So­cial im­age: Sh­iono­gi, Hi­romit­su Mo­ri­mo­to via flickr

Michel Vounatsos, Biogen CEO (via YouTube)

Bio­gen spot­lights a pair of painful pipeline set­backs as ad­u­canum­ab show­down looms at the FDA

Biogen has flagged a pair of setbacks in the pipeline, spotlighting the final failure for a one-time top MS prospect while scrapping a gene therapy for SMA after the IND was put on hold due to toxicity.

Both failures will raise the stakes even higher on aducanumab, the Alzheimer’s drug that Biogen is betting the ranch on, determined to pursue an FDA OK despite significant skepticism they can make it with mixed results and a reliance on post hoc data mining. And the failures are being reported as Biogen was forced to cut its profit forecast for 2020 as a generic rival started to erode their big franchise drug.

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Stephen Hahn, FDA commissioner (AP Images)

As FDA sets the stage for the first Covid-19 vac­cine EUAs, some big play­ers are ask­ing for a tweak of the guide­lines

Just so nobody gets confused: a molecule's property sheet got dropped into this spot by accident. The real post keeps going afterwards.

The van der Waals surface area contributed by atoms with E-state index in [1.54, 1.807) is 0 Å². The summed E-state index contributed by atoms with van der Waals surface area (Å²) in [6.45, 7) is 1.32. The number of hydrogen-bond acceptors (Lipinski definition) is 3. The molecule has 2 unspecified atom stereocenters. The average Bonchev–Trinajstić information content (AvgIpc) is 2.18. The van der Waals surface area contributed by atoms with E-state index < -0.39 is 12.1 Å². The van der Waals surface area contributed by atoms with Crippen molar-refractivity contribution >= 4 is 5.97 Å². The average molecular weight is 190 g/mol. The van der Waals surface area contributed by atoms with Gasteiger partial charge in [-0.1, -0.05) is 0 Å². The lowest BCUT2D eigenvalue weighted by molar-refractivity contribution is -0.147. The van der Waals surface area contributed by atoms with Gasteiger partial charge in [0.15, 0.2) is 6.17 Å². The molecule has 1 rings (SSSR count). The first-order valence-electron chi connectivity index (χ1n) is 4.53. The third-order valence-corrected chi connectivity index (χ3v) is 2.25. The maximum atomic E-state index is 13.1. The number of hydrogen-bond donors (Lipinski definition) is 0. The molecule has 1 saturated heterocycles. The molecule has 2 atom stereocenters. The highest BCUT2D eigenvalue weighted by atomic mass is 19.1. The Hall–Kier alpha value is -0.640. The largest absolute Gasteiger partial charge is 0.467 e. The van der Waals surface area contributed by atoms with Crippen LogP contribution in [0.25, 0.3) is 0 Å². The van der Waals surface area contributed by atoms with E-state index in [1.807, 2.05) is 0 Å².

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All of this has already been spelled out to the developers. But the devil is in the details, and it’s clear from the first round of posted responses that some of the top players — including J&J and Pfizer — would like some adjustments and added feedback. And on Thursday, the experts can offer their own thoughts on shaping the first OKs.

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A new chap­ter in the de­cen­tral­ized clin­i­cal tri­al ap­proach

Despite the promised decentralized trial revolution, we haven’t yet moved the needle in a significant way, although we are seeing far bolder commitments to this as we continue to experience the pandemic restrictions for some time to come. The vision of grandeur is one thing, but operationalizing and execution are another and recognising that change, particularly mid-flight on studies, is worthy of thorough evaluation and consideration in order to achieve success. Here we will discuss one of the critical building blocks of a Decentralized and Remote Trial strategy: TeleConsent; more than paper under glass, it is a paradigm change and key digital enabler.